A FORTRAN programmer must work very carefully to write maintainable code because the language provides little inherent support. Rating: 2
Mixed language support – the extent to which inherent language features support interfacing to other languages.
FORTRAN will readily use object files produced by any language compiler as it composes an application. This is easy because FORTRAN requires no consistency checking among these separate files. While that makes the object files easy to use, it does not provide specific support for properly interfacing the languages. Rating: 5
Object-oriented programming support – the extent to which inherent language features support the construction of object-oriented code.
FORTRAN provides no object-oriented programming support. Rating: 0
Portability – the extent to which inherent language features support the transfer of a program from one hardware and/or software platform to another.
The existence of standards for FORTRAN makes portability possible. However, common practice does not necessarily adhere to a standard. There are also no inherent language features which facilitate portability, such as the encapsulation of dependencies. Rating: 3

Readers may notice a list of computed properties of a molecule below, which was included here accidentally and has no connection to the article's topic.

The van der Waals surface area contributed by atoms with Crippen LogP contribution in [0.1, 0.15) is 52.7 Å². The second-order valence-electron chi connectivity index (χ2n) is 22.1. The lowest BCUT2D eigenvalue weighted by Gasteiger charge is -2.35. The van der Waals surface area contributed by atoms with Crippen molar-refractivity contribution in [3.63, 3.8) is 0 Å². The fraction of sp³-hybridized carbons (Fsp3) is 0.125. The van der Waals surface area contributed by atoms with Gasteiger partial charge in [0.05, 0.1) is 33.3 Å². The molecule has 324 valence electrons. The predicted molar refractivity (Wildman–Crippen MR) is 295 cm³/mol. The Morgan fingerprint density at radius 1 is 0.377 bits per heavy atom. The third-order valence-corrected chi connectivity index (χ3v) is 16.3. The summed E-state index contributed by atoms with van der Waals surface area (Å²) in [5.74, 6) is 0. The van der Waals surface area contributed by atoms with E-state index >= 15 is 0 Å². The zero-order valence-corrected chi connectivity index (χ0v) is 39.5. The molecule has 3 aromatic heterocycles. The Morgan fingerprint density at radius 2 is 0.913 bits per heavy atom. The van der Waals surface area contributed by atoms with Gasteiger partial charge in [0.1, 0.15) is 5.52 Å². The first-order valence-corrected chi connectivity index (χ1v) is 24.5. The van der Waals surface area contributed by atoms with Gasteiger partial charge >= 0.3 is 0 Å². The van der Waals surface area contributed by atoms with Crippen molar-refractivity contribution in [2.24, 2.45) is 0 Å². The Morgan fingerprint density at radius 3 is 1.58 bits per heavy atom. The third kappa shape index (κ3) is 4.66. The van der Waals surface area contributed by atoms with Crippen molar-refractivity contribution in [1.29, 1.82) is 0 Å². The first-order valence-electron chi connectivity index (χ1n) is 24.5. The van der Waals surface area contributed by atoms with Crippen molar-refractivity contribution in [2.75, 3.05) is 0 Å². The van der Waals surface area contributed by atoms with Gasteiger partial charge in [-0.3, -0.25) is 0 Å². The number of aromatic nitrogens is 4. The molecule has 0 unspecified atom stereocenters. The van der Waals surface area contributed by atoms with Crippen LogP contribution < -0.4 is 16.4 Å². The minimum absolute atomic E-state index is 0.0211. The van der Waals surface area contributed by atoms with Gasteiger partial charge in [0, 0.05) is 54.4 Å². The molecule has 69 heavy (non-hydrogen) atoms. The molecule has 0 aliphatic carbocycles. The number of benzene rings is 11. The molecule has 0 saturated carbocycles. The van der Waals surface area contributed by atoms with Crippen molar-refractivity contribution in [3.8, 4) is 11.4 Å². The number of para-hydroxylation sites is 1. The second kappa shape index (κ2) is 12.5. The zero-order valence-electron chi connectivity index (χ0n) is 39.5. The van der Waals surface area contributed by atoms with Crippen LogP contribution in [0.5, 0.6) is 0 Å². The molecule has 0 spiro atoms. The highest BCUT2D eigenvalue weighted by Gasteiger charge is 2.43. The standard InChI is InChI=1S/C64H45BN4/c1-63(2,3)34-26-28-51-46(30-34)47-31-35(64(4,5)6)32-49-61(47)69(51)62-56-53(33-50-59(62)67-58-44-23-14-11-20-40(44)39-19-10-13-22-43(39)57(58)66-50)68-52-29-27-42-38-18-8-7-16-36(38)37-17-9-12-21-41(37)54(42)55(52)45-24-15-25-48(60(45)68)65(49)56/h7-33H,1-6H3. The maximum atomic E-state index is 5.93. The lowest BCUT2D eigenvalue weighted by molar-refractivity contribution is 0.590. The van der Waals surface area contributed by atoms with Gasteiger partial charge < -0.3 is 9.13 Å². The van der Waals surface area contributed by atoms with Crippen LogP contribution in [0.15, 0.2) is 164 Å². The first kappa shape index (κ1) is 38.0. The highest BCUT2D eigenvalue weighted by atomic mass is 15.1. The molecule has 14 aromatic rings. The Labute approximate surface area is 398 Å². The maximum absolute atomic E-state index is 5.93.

Real-time support – the extent to which inherent language features support the construction of real-time systems.
FORTRAN was developed for computation, and it is often used in very computationally-intensive real-time systems. The language definition has been streamlined for this purpose. Rating: 5
Reliability – the extent to which inherent language features support the construction of components that can be expected to perform their intended functions in a satisfactory manner throughout the expected lifetime of the product.